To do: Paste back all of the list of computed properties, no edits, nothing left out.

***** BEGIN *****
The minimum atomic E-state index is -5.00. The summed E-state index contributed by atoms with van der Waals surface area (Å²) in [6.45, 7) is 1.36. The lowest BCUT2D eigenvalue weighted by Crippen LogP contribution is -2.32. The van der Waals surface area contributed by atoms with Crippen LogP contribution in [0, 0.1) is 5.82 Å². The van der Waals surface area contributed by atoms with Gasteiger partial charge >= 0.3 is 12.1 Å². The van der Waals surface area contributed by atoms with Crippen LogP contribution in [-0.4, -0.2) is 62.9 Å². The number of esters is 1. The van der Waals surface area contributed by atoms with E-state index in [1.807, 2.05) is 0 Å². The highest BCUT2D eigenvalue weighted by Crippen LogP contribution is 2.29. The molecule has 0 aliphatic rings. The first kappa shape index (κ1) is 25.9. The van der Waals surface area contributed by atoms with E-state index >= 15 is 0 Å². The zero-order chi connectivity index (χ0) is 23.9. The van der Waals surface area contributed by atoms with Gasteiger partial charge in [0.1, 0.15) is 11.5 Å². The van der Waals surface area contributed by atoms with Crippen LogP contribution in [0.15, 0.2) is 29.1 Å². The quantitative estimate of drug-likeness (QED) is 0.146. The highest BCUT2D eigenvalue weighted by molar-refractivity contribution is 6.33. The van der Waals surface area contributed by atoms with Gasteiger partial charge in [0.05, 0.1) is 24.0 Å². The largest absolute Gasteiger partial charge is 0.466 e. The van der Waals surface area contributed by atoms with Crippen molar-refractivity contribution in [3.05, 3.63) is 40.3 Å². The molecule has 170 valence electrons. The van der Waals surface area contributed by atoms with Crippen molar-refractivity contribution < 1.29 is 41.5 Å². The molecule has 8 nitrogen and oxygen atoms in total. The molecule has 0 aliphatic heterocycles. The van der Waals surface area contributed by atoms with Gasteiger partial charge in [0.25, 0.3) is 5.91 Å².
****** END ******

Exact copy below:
The minimum atomic E-state index is -5.00. The summed E-state index contributed by atoms with van der Waals surface area (Å²) in [6.45, 7) is 1.36. The lowest BCUT2D eigenvalue weighted by Crippen LogP contribution is -2.32. The van der Waals surface area contributed by atoms with Crippen LogP contribution in [0, 0.1) is 5.82 Å². The van der Waals surface area contributed by atoms with Gasteiger partial charge >= 0.3 is 12.1 Å². The van der Waals surface area contributed by atoms with Crippen LogP contribution in [-0.4, -0.2) is 62.9 Å². The number of esters is 1. The van der Waals surface area contributed by atoms with E-state index in [1.807, 2.05) is 0 Å². The highest BCUT2D eigenvalue weighted by Crippen LogP contribution is 2.29. The molecule has 0 aliphatic rings. The first kappa shape index (κ1) is 25.9. The van der Waals surface area contributed by atoms with E-state index >= 15 is 0 Å². The zero-order chi connectivity index (χ0) is 23.9. The van der Waals surface area contributed by atoms with Gasteiger partial charge in [0.1, 0.15) is 11.5 Å². The van der Waals surface area contributed by atoms with Crippen LogP contribution in [0.15, 0.2) is 29.1 Å². The quantitative estimate of drug-likeness (QED) is 0.146. The highest BCUT2D eigenvalue weighted by molar-refractivity contribution is 6.33. The van der Waals surface area contributed by atoms with Gasteiger partial charge in [0.05, 0.1) is 24.0 Å². The largest absolute Gasteiger partial charge is 0.466 e. The van der Waals surface area contributed by atoms with Crippen molar-refractivity contribution in [3.05, 3.63) is 40.3 Å². The molecule has 170 valence electrons. The van der Waals surface area contributed by atoms with Crippen molar-refractivity contribution < 1.29 is 41.5 Å². The molecule has 8 nitrogen and oxygen atoms in total. The molecule has 0 aliphatic heterocycles. The van der Waals surface area contributed by atoms with Gasteiger partial charge in [0.25, 0.3) is 5.91 Å².